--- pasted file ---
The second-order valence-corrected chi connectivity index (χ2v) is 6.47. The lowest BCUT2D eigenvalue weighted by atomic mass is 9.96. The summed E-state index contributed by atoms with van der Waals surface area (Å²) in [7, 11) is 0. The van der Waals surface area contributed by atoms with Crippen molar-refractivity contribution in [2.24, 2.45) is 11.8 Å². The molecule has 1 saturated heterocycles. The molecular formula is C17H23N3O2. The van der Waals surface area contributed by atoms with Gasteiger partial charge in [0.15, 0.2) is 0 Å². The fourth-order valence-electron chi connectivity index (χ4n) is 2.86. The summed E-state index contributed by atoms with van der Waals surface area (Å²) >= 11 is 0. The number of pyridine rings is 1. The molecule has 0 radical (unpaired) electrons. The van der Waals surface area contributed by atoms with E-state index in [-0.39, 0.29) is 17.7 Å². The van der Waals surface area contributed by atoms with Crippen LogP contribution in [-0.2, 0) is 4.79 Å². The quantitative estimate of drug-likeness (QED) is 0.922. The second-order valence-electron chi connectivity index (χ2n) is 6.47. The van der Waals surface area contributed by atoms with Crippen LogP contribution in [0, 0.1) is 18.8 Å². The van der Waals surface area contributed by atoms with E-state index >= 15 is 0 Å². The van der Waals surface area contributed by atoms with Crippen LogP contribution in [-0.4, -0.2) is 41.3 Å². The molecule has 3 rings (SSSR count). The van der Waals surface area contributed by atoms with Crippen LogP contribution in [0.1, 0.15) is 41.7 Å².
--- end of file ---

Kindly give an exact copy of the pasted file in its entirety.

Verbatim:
The second-order valence-corrected chi connectivity index (χ2v) is 6.47. The lowest BCUT2D eigenvalue weighted by atomic mass is 9.96. The summed E-state index contributed by atoms with van der Waals surface area (Å²) in [7, 11) is 0. The van der Waals surface area contributed by atoms with Crippen molar-refractivity contribution in [2.24, 2.45) is 11.8 Å². The molecule has 1 saturated heterocycles. The molecular formula is C17H23N3O2. The van der Waals surface area contributed by atoms with Gasteiger partial charge in [0.15, 0.2) is 0 Å². The fourth-order valence-electron chi connectivity index (χ4n) is 2.86. The summed E-state index contributed by atoms with van der Waals surface area (Å²) >= 11 is 0. The number of pyridine rings is 1. The molecule has 0 radical (unpaired) electrons. The van der Waals surface area contributed by atoms with E-state index in [-0.39, 0.29) is 17.7 Å². The van der Waals surface area contributed by atoms with Crippen LogP contribution in [-0.2, 0) is 4.79 Å². The quantitative estimate of drug-likeness (QED) is 0.922. The second-order valence-electron chi connectivity index (χ2n) is 6.47. The van der Waals surface area contributed by atoms with Crippen LogP contribution in [0, 0.1) is 18.8 Å². The van der Waals surface area contributed by atoms with E-state index >= 15 is 0 Å². The van der Waals surface area contributed by atoms with Crippen LogP contribution in [-0.4, -0.2) is 41.3 Å². The molecule has 3 rings (SSSR count). The van der Waals surface area contributed by atoms with Crippen LogP contribution in [0.1, 0.15) is 41.7 Å².